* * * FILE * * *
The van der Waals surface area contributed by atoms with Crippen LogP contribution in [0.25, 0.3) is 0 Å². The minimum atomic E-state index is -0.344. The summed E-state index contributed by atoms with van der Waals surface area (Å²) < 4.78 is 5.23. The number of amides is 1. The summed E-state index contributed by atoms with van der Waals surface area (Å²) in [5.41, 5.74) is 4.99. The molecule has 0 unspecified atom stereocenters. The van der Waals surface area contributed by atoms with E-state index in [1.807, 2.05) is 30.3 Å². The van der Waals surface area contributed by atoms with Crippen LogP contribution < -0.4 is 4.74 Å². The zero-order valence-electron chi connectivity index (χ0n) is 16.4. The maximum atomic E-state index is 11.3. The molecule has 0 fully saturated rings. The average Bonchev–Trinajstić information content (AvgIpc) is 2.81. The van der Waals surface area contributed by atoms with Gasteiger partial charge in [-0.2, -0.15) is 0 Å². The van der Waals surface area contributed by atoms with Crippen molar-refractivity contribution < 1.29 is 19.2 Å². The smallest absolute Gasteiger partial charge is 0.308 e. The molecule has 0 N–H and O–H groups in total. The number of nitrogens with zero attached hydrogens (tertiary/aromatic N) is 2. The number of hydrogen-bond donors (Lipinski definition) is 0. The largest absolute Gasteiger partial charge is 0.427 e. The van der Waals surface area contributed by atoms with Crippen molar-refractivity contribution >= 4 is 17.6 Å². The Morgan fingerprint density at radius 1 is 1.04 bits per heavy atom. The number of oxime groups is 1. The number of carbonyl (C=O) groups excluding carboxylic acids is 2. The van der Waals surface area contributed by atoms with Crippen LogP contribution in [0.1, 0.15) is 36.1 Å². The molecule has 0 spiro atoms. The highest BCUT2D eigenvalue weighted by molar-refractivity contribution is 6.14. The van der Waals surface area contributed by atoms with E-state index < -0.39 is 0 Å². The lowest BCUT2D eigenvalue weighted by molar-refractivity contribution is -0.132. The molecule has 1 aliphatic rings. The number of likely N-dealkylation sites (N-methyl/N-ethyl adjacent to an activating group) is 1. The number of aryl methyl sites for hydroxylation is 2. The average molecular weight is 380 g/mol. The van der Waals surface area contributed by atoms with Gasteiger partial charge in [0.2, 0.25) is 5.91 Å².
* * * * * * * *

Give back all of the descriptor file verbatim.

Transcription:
The van der Waals surface area contributed by atoms with Crippen LogP contribution in [0.25, 0.3) is 0 Å². The minimum atomic E-state index is -0.344. The summed E-state index contributed by atoms with van der Waals surface area (Å²) < 4.78 is 5.23. The number of amides is 1. The summed E-state index contributed by atoms with van der Waals surface area (Å²) in [5.41, 5.74) is 4.99. The molecule has 0 unspecified atom stereocenters. The van der Waals surface area contributed by atoms with E-state index in [1.807, 2.05) is 30.3 Å². The van der Waals surface area contributed by atoms with Crippen LogP contribution < -0.4 is 4.74 Å². The zero-order valence-electron chi connectivity index (χ0n) is 16.4. The maximum atomic E-state index is 11.3. The molecule has 0 fully saturated rings. The average Bonchev–Trinajstić information content (AvgIpc) is 2.81. The van der Waals surface area contributed by atoms with Gasteiger partial charge in [-0.2, -0.15) is 0 Å². The van der Waals surface area contributed by atoms with Crippen molar-refractivity contribution < 1.29 is 19.2 Å². The smallest absolute Gasteiger partial charge is 0.308 e. The molecule has 0 N–H and O–H groups in total. The number of nitrogens with zero attached hydrogens (tertiary/aromatic N) is 2. The number of hydrogen-bond donors (Lipinski definition) is 0. The largest absolute Gasteiger partial charge is 0.427 e. The van der Waals surface area contributed by atoms with Crippen molar-refractivity contribution >= 4 is 17.6 Å². The Morgan fingerprint density at radius 1 is 1.04 bits per heavy atom. The number of oxime groups is 1. The number of carbonyl (C=O) groups excluding carboxylic acids is 2. The van der Waals surface area contributed by atoms with Crippen LogP contribution in [0.1, 0.15) is 36.1 Å². The molecule has 0 spiro atoms. The highest BCUT2D eigenvalue weighted by molar-refractivity contribution is 6.14. The van der Waals surface area contributed by atoms with E-state index < -0.39 is 0 Å². The lowest BCUT2D eigenvalue weighted by molar-refractivity contribution is -0.132. The molecule has 1 aliphatic rings. The number of likely N-dealkylation sites (N-methyl/N-ethyl adjacent to an activating group) is 1. The number of aryl methyl sites for hydroxylation is 2. The average molecular weight is 380 g/mol. The van der Waals surface area contributed by atoms with Gasteiger partial charge in [0.2, 0.25) is 5.91 Å².